Number 5822 is an alien with just one attribute—a bandana. Each of these characteristics adds to its rarity.

6. CryptoPunk #7523 — $11.75m.

CryptoPunk #7523 — $11.75m.
CryptoPunk #7523. Source: LarvaLabs.

Another CryptoPunk token, #7523 is the third-rarest NFT in the whole collection. Number 7523 presents another alien, this time sporting an earring, a knitted cap, and a medical mask.

7. CryptoPunk #4156 — $10.26 million.

CryptoPunk #4156 — $10.26 million.
CryptoPunk #4156. Source: LarvaLabs.

Number 4156 was sold for 2,500 ETH (approximately $10.26 million at the time of purchase) in December 2021. This one, an ape in a bandana, #4156 was sold for more than $10 million.

8. CryptoPunk #3100 — $7.67 million.

CryptoPunk #3100 — $7.67 million.
Cryptopunk #3100. Source: LarvaLabs.

Another alien, this time wearing just a headband.

9. CryptoPunk #7804 — $7.6 million.

CryptoPunk #7804 — $7.6 million.
CryptoPunk #7804. Source: LarvaLabs.

The last of the CryptoPunk tokens on the list, #7804, is another alien that sports a cap, pipe, and shades.

10. “Crossroad” by Beeple — $6.6 million.

Closing the top 10 list of the most expensive NFTs is another artwork by Beeple. The 10-second animated NFT shows people walking past a large figure fallen on the ground. The figure, symbolizing Donald Trump following his loss to Joe Biden in the 2020 election, is covered in markings and insults.

The artwork actually sold before the election, and its presentation would change based on the outcome.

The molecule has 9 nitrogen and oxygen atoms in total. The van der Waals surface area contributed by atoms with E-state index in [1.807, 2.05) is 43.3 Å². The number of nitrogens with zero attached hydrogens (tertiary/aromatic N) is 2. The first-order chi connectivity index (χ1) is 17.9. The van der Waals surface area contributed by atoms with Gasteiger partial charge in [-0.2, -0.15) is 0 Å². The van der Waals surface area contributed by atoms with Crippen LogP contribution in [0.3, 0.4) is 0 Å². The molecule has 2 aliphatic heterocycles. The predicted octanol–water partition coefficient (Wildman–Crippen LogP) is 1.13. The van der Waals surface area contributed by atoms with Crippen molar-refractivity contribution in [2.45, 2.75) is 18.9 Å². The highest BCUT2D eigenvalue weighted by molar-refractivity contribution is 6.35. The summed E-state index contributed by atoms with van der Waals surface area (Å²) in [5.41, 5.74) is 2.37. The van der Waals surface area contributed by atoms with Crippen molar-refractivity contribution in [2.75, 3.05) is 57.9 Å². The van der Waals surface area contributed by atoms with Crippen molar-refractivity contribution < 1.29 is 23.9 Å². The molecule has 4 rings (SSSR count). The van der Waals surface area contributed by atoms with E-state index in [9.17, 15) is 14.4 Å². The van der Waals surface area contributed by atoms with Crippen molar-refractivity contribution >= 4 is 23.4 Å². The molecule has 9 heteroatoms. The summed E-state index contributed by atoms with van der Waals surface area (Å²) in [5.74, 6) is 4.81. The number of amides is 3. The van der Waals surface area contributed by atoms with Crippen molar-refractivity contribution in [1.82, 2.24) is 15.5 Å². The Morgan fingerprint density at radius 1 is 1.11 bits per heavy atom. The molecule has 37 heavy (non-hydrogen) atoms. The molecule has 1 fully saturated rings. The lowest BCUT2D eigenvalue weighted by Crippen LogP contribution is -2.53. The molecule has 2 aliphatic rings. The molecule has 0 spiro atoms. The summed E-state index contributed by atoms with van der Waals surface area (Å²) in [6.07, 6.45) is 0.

Why are NFTs so expensive?

Just like with traditional art, not all NFTs are successful, and not all of them are worth millions.

However, not all NFTs are expensive. Their price depends on a variety of factors, including how recognizable and rare they are. The artist behind them also plays a major role in their value. While there are some extremely valuable NFTs, with the top sale just shy of nine digits, many are moderately priced or even cheap.

What makes an NFT expensive, though? All tokens are unique. The issue with digital art was that before NFTs you couldn’t really own a digital art piece. You simply owned a copy of it, a jpeg file that many others could also acquire and download. The major difference with NFTs is that you can actually become an owner of the token and have proof of it on the blockchain. 

Just like there’s only one Leonardo da Vinci’s “Mona Lisa” or Vincent van Gogh’s “Starry Night,” there is just one “The First 5000 Days” by Beeple. 

The price of art is subjective; you can buy paintings for millions upon millions and you can get one for $10. And so it shouldn’t be surprising that the price of NFTs is just as subjective as that of art. 

Interested in learning more? Here are some additional guides to check out:

Disclaimer

Any data, text, or other content on this page is provided as general market information and not as investment advice. Past performance is not necessarily an indicator of future results.

Karolina Gaszcz

Karolina is a writer and journalist with a background in literary studies. She loves exciting tech solutions and art, and NFTs are often a perfect amalgamation of the two. Outside of work, she’s a plant mom, a vintage fashion enthusiast, and a gamer.